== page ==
He explained that he had used the word “unlimited” because of what Justice M N Venkatachaliah had said about it in the Union Carbide judgement in 1991.

in that case, the apex court had said “the power under Article 142 is at an entirely different level and of a different quality. Prohibitions or limitations or provisions contained in ordinary laws cannot, ipso facto, act as prohibitions or limitations on the constitutional powers under Article 142.It will again be wholly incorrect to say that powers under Article 142 are subject to such express statutory prohibitions. That would convey the idea that statutory provisions override a constitutional provision”.

Referring to this, the AG said, “First of all, Article 142 had nothing whatsoever to do with the powers of Parliament. It had nothing to do with the powers of the Supreme Court override the laws made by the Parliament. But, this is what was said by the very eminent judge Justice Venkatachaliah. In other words, they said that so far as the Supreme Court is concerned, we are above the laws”.

“The result is that instead of the supremacy of the Constitution, the supremacy of the Supreme Court of India was established”, he said.

However, he said, the SC itself “realised the folly of placing the court over the law made by Parliament” and in the 1998 SCBA vs Union of India case, diluted its judgement in the Union Carbide matter.

Expressing to his concerns on Constitutional morality, the AG said he had a “justified apprehension” that it will now be used to test the laws.

Referring to the Sabarimala judgement, the AG said, “What is this Constitutional morality? If a bench of the Supreme Court speaks in two different voices, one saying Constitutional morality will permit the entry of women and the other one which says no, it’s prohibited because of constitutional morality, that is a very dangerous weapon.You cannot use can result in grave injury without anyone knowing where it’s going to end.Therefore I’m hoping Constitutional morality will die with its birth.If it still persists with it, I’m afraid that Pandit Nehru’s belief that it would result in the Supreme Court of India becoming a third chamber will come true.”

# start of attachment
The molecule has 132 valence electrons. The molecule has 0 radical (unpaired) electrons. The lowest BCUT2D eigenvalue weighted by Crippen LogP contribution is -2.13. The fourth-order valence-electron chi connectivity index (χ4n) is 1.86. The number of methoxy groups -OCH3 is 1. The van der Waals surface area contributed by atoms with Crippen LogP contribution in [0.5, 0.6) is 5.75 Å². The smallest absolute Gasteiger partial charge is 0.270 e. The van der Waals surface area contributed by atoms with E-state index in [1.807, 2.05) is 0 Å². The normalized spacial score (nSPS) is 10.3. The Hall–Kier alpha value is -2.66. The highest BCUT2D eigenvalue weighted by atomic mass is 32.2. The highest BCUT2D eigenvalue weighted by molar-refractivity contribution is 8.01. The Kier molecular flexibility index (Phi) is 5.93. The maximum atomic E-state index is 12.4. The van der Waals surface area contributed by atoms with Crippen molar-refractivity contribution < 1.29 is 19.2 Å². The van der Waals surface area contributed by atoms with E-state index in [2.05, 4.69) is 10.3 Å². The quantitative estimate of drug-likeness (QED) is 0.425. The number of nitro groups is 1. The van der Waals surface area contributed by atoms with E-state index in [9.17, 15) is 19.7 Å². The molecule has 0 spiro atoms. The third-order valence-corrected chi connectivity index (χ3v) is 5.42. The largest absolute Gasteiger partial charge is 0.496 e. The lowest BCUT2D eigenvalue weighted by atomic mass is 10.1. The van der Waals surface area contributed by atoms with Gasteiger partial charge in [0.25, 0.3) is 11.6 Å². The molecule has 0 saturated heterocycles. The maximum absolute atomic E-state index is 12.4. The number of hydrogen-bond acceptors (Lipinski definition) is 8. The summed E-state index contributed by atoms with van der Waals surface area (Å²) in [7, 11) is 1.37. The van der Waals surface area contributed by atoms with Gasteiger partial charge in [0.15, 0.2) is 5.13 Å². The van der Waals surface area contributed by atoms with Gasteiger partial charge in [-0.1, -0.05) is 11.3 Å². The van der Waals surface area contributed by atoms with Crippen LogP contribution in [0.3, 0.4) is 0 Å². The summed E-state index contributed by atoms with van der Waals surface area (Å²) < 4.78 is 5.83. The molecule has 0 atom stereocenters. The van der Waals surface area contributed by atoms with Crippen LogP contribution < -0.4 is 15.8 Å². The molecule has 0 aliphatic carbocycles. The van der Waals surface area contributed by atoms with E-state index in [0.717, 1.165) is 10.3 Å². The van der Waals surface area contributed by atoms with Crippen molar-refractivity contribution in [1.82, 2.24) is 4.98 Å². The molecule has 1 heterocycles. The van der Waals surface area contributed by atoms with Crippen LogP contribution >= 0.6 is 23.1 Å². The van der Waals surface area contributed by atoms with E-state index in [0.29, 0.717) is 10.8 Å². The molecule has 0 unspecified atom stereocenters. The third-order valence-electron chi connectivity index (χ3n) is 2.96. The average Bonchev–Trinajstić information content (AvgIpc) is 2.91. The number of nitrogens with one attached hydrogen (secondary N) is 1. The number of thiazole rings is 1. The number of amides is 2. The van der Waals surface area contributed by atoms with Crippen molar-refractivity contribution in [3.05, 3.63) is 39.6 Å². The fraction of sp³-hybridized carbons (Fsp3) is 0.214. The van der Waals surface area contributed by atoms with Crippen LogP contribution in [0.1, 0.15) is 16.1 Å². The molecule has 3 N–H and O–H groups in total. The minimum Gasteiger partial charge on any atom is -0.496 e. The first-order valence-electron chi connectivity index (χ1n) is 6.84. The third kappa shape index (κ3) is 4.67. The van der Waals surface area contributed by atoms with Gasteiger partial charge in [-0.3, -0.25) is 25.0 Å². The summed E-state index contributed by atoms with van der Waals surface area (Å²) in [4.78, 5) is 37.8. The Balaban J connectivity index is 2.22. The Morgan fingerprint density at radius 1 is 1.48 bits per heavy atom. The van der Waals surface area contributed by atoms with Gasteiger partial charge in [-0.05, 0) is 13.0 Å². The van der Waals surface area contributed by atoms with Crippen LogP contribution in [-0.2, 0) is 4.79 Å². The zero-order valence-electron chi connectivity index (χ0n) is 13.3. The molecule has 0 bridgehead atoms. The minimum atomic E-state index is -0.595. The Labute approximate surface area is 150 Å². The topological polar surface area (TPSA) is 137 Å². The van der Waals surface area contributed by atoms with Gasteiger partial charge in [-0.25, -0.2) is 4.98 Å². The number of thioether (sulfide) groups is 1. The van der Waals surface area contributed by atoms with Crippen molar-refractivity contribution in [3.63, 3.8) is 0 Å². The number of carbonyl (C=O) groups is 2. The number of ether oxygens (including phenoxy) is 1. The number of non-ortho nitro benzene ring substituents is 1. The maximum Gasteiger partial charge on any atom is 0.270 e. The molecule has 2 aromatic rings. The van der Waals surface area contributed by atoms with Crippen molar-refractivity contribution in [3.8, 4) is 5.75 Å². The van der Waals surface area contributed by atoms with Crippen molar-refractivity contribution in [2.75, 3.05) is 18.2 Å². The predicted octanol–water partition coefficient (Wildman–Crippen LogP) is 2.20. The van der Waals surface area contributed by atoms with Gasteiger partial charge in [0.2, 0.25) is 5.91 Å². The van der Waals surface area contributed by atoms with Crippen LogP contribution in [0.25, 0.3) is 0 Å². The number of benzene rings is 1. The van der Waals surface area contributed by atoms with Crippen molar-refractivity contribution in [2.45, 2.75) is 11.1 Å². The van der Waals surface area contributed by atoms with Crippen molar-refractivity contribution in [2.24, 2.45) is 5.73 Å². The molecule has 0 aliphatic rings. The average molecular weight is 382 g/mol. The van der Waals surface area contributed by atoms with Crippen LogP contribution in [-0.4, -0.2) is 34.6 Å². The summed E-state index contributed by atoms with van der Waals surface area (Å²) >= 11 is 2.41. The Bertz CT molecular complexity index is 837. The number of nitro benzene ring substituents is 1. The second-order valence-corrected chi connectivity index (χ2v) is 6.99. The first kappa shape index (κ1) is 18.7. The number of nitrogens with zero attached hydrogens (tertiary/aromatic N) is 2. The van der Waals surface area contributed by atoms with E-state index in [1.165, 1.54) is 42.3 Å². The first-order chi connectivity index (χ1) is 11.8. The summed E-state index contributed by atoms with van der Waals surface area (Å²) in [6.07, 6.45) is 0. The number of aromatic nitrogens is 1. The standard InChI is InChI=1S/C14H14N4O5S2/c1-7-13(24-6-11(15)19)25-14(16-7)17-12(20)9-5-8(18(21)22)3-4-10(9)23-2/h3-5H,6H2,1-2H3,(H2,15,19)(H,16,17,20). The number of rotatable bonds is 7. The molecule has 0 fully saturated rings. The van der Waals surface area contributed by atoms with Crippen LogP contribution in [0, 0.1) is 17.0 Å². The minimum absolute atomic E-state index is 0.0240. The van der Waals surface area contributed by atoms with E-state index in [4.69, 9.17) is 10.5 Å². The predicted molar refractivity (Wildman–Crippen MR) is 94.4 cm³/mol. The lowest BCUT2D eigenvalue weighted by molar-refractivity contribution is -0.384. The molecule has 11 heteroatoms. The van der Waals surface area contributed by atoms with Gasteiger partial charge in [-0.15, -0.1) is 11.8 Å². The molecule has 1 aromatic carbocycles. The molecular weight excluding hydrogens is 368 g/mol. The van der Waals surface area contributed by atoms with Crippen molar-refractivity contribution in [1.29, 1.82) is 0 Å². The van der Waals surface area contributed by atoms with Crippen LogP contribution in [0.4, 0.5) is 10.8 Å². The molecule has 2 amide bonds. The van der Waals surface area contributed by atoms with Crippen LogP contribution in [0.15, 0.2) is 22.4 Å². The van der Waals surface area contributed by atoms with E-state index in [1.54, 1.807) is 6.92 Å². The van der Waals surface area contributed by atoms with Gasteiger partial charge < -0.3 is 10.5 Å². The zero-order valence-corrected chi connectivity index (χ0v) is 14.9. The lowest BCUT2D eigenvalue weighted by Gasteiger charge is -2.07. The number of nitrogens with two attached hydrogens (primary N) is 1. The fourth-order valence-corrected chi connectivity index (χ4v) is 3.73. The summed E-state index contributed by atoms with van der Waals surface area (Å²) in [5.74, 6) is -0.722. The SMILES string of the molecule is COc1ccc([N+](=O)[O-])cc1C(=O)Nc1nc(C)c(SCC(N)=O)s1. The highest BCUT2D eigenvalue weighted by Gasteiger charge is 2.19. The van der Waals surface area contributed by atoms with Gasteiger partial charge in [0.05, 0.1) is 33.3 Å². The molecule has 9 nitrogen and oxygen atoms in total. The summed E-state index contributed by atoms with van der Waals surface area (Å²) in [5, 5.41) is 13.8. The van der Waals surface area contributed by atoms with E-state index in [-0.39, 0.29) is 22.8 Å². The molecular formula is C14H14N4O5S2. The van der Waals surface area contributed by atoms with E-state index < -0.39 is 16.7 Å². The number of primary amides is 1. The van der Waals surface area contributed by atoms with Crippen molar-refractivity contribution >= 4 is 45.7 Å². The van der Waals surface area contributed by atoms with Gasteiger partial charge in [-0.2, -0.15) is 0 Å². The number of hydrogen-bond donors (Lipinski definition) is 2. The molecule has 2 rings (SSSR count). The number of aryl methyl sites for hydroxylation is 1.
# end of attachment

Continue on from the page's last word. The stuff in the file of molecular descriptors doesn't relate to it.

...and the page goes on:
The apex court had, in a 4:1 judgement, struck down age restrictions on the entry of women to the Sabarimala temple in Kerala. Both the minority and majority judgements had relied on Constitutional morality to justify their conclusions.

Speaking before the AG, Supreme Court judge Justice Madan B Lokur said the apex court had often been criticised for “judicial activism” and “hyper-activism” whenever it acts to make up for “executive inaction”. Citing the varied types of cases that come up before courts in other countries, he said: “I think we are comparatively far more restrained than other jurisdictions”.

Solicitor General Tushar Mehta too spoke on Constitutional morality and touched upon the need for caution when dealing with Constitutional morality.

Mehta, who also said he was speaking in his personal capacity, remarked in a lighter vein that the court had in the Baba Ramdev case said that right to sleep was a fundamental right and that it had now said that right to sleep with anyone is also a fundamental right.

He added that “these issues are decided by very learned and brilliant judges in good faith and in the interest of the nation. But under the Constitution, this field is in the domain of the legislature”.